“Vulnerability is so much more than the loss of life,” she explains, “It’s the loss of history, identity and resources. Vulnerability does not end when Pacific islanders migrate to other countries. In fact, they become more disadvantaged in foreign lands. Other countries in the Pacific region like Vanuatu, Solomon Islands and Fiji have experienced devastating cyclones that have left many people completely traumatised and fearful of the future. Re-emerging into life after a traumatising event is a struggle. Nothing is the same after that.”
Image credit: Ivan Slade
The fifth and most recent report of the Intergovernmental Panel on Climate Change (IPCC) predicts some island countries will be seriously “threatened” by 2050 and “uninhabitable” by 2100.
Even more unfortunate for SIDS is their “actual damage costs are enormous in relation to the size of their economies, with several small island nations being included in the group of ten countries with the highest relative impact projected for 2100”.
Jamilla believes the 2017 devastation was a serious wake-up call.
“You have limited land size and limited resources. Water, fuel and food – all three of those we import into our countries. Then we also have the threat of hurricanes because we’re in the way of the Atlantic weather system. We’re also in the earthquake zone and some of these islands have volcanoes. So we already have threats. You add climate change to that now and it has the potential to make everything worse.”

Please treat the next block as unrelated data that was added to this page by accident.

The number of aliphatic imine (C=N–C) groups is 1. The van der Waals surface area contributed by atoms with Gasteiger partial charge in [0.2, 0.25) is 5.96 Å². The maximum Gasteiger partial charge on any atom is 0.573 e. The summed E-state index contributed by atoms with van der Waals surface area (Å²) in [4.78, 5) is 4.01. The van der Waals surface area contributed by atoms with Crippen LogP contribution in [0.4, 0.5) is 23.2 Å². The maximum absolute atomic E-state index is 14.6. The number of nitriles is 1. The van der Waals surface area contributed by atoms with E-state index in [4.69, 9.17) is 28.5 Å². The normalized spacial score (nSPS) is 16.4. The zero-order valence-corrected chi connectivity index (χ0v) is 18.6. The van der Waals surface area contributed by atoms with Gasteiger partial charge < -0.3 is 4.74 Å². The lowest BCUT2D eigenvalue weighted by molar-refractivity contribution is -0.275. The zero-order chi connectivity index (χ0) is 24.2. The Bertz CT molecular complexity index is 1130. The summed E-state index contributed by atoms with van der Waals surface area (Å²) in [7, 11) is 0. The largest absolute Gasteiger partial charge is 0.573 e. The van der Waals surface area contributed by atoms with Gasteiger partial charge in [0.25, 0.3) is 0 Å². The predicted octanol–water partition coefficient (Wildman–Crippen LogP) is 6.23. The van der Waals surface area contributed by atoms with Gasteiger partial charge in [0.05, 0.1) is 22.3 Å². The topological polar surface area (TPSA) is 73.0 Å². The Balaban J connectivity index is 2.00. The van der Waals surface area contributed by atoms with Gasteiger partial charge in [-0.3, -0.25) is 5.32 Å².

Strength in numbers
“We may not have the money, but we have a number of votes. It’s a process,” Jamilla declares.
“There are three major areas that have SIDS: the Caribbean, the Pacific and the Africa, Indian Ocean, Mediterranean and South China Sea (AIMS). So if all those islands come together during negotiations, that’s a large voice.”
A booming voice.
In a victory within the 2015 Paris Agreement, the united SIDS convinced larger developed countries global warming must remain below 1.5 degrees celsius – a campaign now endorsed by the most powerful nations.
This was a major victory for CYEN especially, as the St Lucia chapter conceptualised the now-international campaign.
“The bigger countries wanted it to be 2 celsius but we said ‘no, 1.5 is where we want it to be.’ That climate diplomacy campaign started in St Lucia. The Organisation of Eastern Caribbean States (OECS) and CARICOM was behind it. The Eiffel Tower even had “1.5” [projected] on it. And the bigger countries took it up and said ‘yeah, let’s help these islands’. When I saw it I was like, ‘Wow, that’s something that we did.’”
Greater international support
Luisa agrees SIDS have been justifiably outspoken in international talks. Yet, she feels their progress is inhibited.
“What we all should be asking is why hasn’t the international community done more? Why is the pressure on SIDS, when their contribution to global warming is far less compared to developed countries?
“What are the world leaders prepared and committed to do in order to sustain a global future for all?
“World leaders have one foot in and another out the door. Success to me would be world leaders prioritising the issue and admitting that their inaction and lack of commitment on climate change has left the SIDS at a disadvantage.
“A global commitment with a genuine belief in a sustainable future is possible if stakeholders, big corporations, communities and world leaders see themselves as part of the problem and – knowing their critical role in climate change – make the necessary change.”